Dubai developers explore the African frontier in Senegal property project

Dubai developers explore the African frontier in Senegal property project

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A number of Gulf developers have been discussing property developments in Senegal during the visit of President Abdoulaye Wade to Dubai in April.President Wade has been looking for partners for the development of a new administrative city to house the Senegalese government. The exact plans for the new development remain undetermined as yet but a number of companies from Dubai have lined up to develop property in the new free zone, close to the country’s new airport and about 40 km from Dakar, the present Senegalese capital. Grants of development land in the Senegal economic Zone (SEZ) are being negotiated for Jafza International, and its subsidiaries Dubai World, Limitless and Economic Zones World, Nakheel, and Istithmar.

Among the Emirates business people meeting with President Wade was Dr Abdulla Shaaban, CEO of the Abu Dhabi branch of Tameer of Bahrain. Tameer, also known as Al Khaleej Development Company has assets and projects under management of $3bn. Up until now the company’s interests have been concentrated on Bahrain and to a small extent in neighbouring gulf states.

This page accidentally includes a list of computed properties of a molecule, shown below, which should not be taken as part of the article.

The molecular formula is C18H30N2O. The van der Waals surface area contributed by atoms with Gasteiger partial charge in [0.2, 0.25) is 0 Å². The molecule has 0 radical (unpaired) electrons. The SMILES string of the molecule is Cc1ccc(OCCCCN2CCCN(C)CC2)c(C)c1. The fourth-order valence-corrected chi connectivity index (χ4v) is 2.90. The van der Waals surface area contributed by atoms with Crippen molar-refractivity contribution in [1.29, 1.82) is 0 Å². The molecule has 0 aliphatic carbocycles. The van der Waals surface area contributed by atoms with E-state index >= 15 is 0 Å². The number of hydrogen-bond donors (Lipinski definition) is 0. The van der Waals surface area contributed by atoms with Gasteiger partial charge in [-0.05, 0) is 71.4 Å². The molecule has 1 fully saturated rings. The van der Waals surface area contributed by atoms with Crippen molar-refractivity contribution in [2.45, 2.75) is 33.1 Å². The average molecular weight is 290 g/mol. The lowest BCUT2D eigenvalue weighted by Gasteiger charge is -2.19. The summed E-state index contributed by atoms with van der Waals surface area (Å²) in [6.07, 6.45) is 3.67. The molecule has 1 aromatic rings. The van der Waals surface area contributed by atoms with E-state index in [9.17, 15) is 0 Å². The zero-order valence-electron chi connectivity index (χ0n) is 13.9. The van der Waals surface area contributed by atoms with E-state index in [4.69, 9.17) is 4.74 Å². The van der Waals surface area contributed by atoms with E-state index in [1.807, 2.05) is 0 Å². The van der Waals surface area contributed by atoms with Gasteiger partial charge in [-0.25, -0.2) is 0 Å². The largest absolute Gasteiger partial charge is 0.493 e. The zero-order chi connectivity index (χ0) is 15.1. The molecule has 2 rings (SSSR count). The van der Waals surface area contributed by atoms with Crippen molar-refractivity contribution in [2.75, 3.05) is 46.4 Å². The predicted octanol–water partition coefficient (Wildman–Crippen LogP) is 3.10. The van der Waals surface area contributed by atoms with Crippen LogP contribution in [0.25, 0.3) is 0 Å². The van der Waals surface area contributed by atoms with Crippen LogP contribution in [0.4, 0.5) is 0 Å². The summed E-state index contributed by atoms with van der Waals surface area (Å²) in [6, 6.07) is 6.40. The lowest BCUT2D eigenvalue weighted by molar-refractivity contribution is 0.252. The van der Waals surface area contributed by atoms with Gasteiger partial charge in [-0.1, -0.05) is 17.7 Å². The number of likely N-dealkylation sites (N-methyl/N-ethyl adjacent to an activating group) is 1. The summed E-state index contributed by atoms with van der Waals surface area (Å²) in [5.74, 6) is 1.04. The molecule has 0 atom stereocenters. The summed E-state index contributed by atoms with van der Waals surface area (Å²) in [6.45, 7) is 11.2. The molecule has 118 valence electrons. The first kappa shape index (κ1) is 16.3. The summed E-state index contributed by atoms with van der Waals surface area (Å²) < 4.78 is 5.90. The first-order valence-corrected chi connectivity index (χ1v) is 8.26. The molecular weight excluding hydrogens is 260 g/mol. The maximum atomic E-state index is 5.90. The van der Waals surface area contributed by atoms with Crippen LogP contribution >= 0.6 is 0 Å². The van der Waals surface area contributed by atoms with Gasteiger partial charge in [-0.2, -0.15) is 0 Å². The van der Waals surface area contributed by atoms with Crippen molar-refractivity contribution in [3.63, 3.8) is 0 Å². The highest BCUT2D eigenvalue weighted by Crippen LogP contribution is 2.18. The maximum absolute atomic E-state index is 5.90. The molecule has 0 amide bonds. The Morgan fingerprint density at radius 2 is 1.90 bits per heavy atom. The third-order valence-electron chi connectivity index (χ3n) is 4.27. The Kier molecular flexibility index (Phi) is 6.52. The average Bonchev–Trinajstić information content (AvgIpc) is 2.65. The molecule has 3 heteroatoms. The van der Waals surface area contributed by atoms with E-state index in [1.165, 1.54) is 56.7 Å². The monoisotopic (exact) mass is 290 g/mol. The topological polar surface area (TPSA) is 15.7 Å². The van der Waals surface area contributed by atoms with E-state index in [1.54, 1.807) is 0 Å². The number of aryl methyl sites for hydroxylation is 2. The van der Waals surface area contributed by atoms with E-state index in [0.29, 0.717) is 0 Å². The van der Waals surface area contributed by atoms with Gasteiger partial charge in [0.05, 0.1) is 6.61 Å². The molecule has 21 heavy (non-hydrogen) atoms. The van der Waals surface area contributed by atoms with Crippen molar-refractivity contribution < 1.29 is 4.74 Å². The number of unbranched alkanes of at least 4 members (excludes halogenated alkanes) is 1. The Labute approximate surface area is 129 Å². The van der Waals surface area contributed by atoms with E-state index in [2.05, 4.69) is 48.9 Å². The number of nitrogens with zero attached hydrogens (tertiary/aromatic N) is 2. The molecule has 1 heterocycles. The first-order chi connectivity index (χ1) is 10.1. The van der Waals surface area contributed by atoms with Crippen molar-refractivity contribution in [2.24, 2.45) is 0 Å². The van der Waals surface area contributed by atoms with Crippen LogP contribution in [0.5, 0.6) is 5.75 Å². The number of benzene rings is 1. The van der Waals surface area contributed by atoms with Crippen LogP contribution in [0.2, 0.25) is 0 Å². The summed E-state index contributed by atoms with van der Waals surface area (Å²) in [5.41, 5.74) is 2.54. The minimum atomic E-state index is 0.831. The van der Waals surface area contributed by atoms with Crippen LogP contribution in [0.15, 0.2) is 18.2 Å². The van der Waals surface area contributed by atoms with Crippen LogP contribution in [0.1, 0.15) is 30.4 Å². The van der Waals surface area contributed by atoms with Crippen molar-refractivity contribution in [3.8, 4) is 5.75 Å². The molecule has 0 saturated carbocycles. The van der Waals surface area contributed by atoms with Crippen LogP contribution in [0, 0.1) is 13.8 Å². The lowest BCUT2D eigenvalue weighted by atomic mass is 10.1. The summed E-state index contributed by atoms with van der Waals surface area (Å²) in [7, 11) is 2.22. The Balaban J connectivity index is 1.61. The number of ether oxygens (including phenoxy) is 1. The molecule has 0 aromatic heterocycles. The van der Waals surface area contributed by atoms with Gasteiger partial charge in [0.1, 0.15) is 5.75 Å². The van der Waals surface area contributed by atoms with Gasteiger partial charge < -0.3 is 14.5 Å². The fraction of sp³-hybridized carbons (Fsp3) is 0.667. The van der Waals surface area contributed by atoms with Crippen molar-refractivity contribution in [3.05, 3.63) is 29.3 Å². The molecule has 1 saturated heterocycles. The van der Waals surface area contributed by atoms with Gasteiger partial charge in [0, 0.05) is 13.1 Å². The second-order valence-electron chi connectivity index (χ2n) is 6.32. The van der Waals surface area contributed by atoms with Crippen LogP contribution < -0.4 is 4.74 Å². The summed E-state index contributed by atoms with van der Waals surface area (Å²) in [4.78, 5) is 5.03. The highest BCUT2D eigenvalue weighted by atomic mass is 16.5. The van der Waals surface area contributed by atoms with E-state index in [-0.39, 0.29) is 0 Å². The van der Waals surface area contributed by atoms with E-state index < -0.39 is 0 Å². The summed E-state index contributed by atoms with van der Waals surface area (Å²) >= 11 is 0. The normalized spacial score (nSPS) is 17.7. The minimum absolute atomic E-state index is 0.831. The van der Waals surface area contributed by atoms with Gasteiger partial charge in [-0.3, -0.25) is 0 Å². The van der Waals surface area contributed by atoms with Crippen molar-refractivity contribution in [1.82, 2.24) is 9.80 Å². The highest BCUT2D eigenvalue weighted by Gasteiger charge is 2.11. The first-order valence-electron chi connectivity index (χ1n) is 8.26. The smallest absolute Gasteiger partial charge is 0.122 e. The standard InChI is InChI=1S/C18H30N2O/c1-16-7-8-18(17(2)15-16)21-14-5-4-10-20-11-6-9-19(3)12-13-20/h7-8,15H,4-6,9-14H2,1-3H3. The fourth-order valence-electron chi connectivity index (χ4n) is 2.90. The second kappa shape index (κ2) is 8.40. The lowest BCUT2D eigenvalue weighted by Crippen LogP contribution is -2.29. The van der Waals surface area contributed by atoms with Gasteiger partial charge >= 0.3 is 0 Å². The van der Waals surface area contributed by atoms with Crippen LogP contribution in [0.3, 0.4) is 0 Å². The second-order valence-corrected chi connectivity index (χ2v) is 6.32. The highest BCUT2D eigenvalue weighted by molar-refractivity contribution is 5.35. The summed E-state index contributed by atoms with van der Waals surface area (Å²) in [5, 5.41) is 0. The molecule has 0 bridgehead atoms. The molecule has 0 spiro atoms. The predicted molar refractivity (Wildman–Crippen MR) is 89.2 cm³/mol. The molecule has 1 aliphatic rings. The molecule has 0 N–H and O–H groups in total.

Jafza International, part of Dubai’s Jebel Ali Free Zone Authority has taken a leading role in negotiating the development of the SEZ, undertaking two feasibility studies and signing a memorandum of understanding with the Senegalese government last December. The first phase of development is expected to provide employment for 30,000 people. Jafza now has an interest in 10,000 ha in the 40 sq km development zone. Projects such as SEZ are just the kind of investment that Economic Zones World was launched to invest in in January 2007.

Rather than Striking out with a new capital in a more central location, like Brasilia, President Wade is planning his new capital in the immediate hinterland of the Dakar metropolitan area. Dakar Metropolitan Area itself has a population of nearly 2.5 million people and Wade is hoping to stem the city’s unplanned growth.

Contracts with Gulf-based property developers illustrate the President’s Plan Omega, which he publicised at the international forum for world leaders at Davos earlier in the year. The President is seeking to use bilateral and commercial agreements to provide investment for infrastructure projects in a plan that covers the entire African continent.

Although there has been unrest in Senegal’s southern Casamance River region, the country is one of the most stable in sub-Saharan Africa with relatively good democratic credentials. Per capita GDP is about $1,750 and the currency is the CFA franc. Currently, there are no direct airline flights between Dakar and anywhere in the Gulf but the Senegalese are hoping that Emirates will agree to launch a service in late 2008.